Texas A&M AgriLife Urban Water Program team invited ‘down under’ to share successes

Dallas team will present at International Horticulture Congress 2014 in Brisbane

DALLAS – A team of urban water experts from the Texas A&M AgriLife Research and Extension Center in Dallas has been asked to share their successes in conserving and protecting urban water resources at the International Horticulture Congress 2014 from Aug. 17-22 in Brisbane, Australia.

The International Horticulture Congress is touted as the world’s premier horticulture event. This year’s event, themed “Horticulture – sustaining lives, livelihoods and landscapes,” will be held at the Brisbane Convention and Exhibition Centre in Queensland.

According to the congress’ website, this year’s event is expected to draw more than 2,000 attendees from throughout the world.

“We were invited to make a presentation about our Texas A&M AgriLife WaterSense Labeled Home, as well as present posters at the congress relating to two other center activities concerning water conservation,” said Clint Wolfe, urban water program manager at the center.

As urban water program manager, Wolfe facilitates the activities of a team of water resource professionals at the center to assist with research and outreach programming in the areas of water quality and conservation, as well as watershed planning.

Dotty Woodson, left,  next to the rainwater harvesting tank at the Texas A&M AgriLife WaterSense Labeled Home. Woodson is one of the team presenting at the  horticulture congress in Brisbane. (Texas A&M AgriLife Extension Service photo by Paul Schattenberg)

Dotty Woodson, left, near the rainwater harvesting tank at the Texas A&M AgriLife WaterSense Labeled Home. Woodson is one of the team presenting at the International Horticulture Congress Aug. 17-22 in Brisbane. (Texas A&M AgriLife Extension Service photo by Paul Schattenberg)

“Clint, Patrick Dickinson, urban water program coordinator, and I will present a program about the WaterSense retrofitted home the team created on the Dallas center’s campus,” said Dotty Woodson, AgriLife Extension water resource program specialist. “Patrick Dickinson drew the landscape plan and coordinated this project with Karen Sanders, our team’s program assistant. The poster presentations will address our Master Gardener specialist training for irrigation and efforts with Earth-Kind landscaping.”

Woodson explained that the Master Gardener program is a volunteer horticultural program of AgriLife Extension and that the Earth-Kind program uses research-proven traditional and organic techniques to “provide maximum garden and landscape enjoyment while preserving and protecting the environment.”

“One of the main successes at the center has been the WaterSense home, which is located on center grounds and was completed in March of last year in partnership with U.S. Environmental Protection Agency Region 6 and the City of Dallas Water Utilities,” Wolfe said.

“WaterSense is an EPA designation for homes employing water-saving technologies and practices and choosing WaterSense products for the interior and exterior. We have tours of the facility during which the public is invited to come to the center and walk through the WaterSense home, as well as the multi-family dwelling next to it, which has the same water-saving features.”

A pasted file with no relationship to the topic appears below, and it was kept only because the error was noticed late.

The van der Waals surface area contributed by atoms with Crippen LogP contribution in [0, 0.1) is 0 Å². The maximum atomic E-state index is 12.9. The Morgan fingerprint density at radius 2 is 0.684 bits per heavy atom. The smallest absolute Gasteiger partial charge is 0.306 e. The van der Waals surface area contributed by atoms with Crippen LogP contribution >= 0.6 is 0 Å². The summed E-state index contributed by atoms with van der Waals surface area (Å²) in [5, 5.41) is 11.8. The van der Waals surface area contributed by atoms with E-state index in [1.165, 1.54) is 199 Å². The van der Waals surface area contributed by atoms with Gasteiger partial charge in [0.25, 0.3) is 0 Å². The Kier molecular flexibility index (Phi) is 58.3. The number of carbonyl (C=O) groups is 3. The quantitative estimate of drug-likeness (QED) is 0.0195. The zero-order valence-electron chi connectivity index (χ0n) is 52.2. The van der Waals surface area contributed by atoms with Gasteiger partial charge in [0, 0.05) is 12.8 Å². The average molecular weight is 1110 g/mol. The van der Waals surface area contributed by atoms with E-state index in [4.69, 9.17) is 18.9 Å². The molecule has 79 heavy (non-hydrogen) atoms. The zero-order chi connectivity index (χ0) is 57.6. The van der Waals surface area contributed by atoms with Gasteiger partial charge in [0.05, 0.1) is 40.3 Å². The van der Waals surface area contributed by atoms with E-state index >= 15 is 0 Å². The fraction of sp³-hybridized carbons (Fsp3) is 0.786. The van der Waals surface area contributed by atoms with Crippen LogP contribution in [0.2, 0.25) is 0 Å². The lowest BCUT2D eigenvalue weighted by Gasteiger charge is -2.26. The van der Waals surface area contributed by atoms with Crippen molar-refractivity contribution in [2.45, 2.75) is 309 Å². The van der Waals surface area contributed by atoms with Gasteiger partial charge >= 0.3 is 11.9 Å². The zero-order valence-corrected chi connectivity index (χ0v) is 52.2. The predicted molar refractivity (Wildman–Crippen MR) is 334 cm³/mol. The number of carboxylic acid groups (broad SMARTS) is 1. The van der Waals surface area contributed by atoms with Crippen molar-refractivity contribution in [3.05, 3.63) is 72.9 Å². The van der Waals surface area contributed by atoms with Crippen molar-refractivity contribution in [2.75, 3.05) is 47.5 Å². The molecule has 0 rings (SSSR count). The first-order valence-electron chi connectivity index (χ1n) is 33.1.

A tour of the EPA WaterSense labeled home on the center's grounds was one of the water efficiency-oriented activities offered at the expo. (Texas A&M AgriLife Research photo)

The public can tour the WaterSense home on center grounds. (Texas A&M AgriLife Extension Service photo)

The WaterSense Labeled Home received a 2013 Texas Rain Catcher Award from the Texas Water Development Board, which recognized the urban water team for “excellence in the application of rainwater harvesting systems in Texas through promoting technology and educating the public.”

Additionally, the urban water team was a finalist for for  2014 Governor’s Texas Environmental Excellence Award in the water conservation division for their “Saving from a Rainy Day” rain barrel program.

Wolfe said they are happy for the opportunity to share center research and educational outreach about ongoing programs and technology with attendees at this year’s international congress.

He said the center’s urban water program activities include garden and landscape water efficiency, resource-efficient landscapes, irrigation system design and management, rainwater harvesting,  protecting urban water sources from erosion and sedimentation, promoting responsible chemical use in urban landscapes, and the use and management of alternate — reclaimed, recycled or poor quality — water sources for urban landscape irrigation.

Wolfe said last year the urban water program reached an estimated 50,000 people from the Dallas-Fort Worth metroplex and surrounding areas through a variety of educational and informational events, including classes, professional trainings, youth events, do-it-yourself rain barrel workshops and WaterSense Labeled Home tours.

For more information on the urban water program at the Dallas center, go to https://dallas.tamu.edu/hot-topics/water/urban-water-program/ .

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